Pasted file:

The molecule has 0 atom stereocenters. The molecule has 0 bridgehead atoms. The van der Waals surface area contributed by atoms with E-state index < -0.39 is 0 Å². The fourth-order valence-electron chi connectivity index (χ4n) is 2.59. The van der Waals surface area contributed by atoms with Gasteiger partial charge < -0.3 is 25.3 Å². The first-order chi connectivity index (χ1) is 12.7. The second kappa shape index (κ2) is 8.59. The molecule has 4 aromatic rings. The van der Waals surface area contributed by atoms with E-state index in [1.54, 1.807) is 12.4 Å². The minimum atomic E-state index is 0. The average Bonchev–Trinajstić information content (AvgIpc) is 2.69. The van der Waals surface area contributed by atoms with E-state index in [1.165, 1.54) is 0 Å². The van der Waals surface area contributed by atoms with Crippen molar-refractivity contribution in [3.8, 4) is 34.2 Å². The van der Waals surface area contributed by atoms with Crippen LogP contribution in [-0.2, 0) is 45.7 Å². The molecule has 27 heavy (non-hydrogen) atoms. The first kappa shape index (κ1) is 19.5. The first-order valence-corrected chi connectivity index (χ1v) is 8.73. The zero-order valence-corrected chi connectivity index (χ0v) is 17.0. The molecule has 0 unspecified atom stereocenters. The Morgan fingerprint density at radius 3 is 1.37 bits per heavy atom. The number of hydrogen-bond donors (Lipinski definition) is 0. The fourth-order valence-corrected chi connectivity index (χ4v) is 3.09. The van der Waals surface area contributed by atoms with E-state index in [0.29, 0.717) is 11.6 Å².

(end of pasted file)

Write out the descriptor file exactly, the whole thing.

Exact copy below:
The molecule has 0 atom stereocenters. The molecule has 0 bridgehead atoms. The van der Waals surface area contributed by atoms with E-state index < -0.39 is 0 Å². The fourth-order valence-electron chi connectivity index (χ4n) is 2.59. The van der Waals surface area contributed by atoms with Gasteiger partial charge < -0.3 is 25.3 Å². The first-order chi connectivity index (χ1) is 12.7. The second kappa shape index (κ2) is 8.59. The molecule has 4 aromatic rings. The van der Waals surface area contributed by atoms with E-state index in [1.54, 1.807) is 12.4 Å². The minimum atomic E-state index is 0. The average Bonchev–Trinajstić information content (AvgIpc) is 2.69. The van der Waals surface area contributed by atoms with E-state index in [1.165, 1.54) is 0 Å². The van der Waals surface area contributed by atoms with Crippen molar-refractivity contribution in [3.8, 4) is 34.2 Å². The van der Waals surface area contributed by atoms with Crippen LogP contribution in [-0.2, 0) is 45.7 Å². The molecule has 27 heavy (non-hydrogen) atoms. The first kappa shape index (κ1) is 19.5. The first-order valence-corrected chi connectivity index (χ1v) is 8.73. The zero-order valence-corrected chi connectivity index (χ0v) is 17.0. The molecule has 0 unspecified atom stereocenters. The Morgan fingerprint density at radius 3 is 1.37 bits per heavy atom. The number of hydrogen-bond donors (Lipinski definition) is 0. The fourth-order valence-corrected chi connectivity index (χ4v) is 3.09. The van der Waals surface area contributed by atoms with E-state index in [0.29, 0.717) is 11.6 Å².